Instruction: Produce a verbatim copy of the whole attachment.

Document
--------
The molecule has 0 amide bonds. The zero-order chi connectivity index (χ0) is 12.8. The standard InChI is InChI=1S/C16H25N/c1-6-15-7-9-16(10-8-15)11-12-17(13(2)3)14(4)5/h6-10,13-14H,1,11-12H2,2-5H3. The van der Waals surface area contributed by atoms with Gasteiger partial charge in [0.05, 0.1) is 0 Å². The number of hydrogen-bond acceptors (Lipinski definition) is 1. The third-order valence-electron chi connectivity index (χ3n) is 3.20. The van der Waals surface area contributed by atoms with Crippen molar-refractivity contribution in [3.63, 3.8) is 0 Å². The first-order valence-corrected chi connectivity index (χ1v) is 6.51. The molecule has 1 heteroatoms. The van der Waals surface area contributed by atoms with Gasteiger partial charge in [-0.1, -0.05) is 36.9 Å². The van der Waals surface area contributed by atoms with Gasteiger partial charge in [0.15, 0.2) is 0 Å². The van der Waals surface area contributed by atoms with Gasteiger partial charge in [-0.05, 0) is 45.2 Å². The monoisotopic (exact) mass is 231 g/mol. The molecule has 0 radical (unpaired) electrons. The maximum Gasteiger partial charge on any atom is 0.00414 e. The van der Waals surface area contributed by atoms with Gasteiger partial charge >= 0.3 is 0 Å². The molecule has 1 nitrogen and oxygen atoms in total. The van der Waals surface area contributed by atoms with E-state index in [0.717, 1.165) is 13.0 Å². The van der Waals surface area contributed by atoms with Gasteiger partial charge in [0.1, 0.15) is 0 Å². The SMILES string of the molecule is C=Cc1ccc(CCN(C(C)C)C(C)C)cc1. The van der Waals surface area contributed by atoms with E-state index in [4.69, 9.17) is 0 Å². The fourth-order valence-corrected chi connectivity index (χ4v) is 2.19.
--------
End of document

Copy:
The molecule has 0 amide bonds. The zero-order chi connectivity index (χ0) is 12.8. The standard InChI is InChI=1S/C16H25N/c1-6-15-7-9-16(10-8-15)11-12-17(13(2)3)14(4)5/h6-10,13-14H,1,11-12H2,2-5H3. The van der Waals surface area contributed by atoms with Gasteiger partial charge in [0.05, 0.1) is 0 Å². The number of hydrogen-bond acceptors (Lipinski definition) is 1. The third-order valence-electron chi connectivity index (χ3n) is 3.20. The van der Waals surface area contributed by atoms with Crippen molar-refractivity contribution in [3.63, 3.8) is 0 Å². The first-order valence-corrected chi connectivity index (χ1v) is 6.51. The molecule has 1 heteroatoms. The van der Waals surface area contributed by atoms with Gasteiger partial charge in [-0.1, -0.05) is 36.9 Å². The van der Waals surface area contributed by atoms with Gasteiger partial charge in [0.15, 0.2) is 0 Å². The van der Waals surface area contributed by atoms with Gasteiger partial charge in [-0.05, 0) is 45.2 Å². The monoisotopic (exact) mass is 231 g/mol. The molecule has 0 radical (unpaired) electrons. The maximum Gasteiger partial charge on any atom is 0.00414 e. The van der Waals surface area contributed by atoms with Gasteiger partial charge >= 0.3 is 0 Å². The molecule has 1 nitrogen and oxygen atoms in total. The van der Waals surface area contributed by atoms with E-state index in [0.717, 1.165) is 13.0 Å². The van der Waals surface area contributed by atoms with Gasteiger partial charge in [0.1, 0.15) is 0 Å². The SMILES string of the molecule is C=Cc1ccc(CCN(C(C)C)C(C)C)cc1. The van der Waals surface area contributed by atoms with E-state index in [4.69, 9.17) is 0 Å². The fourth-order valence-corrected chi connectivity index (χ4v) is 2.19.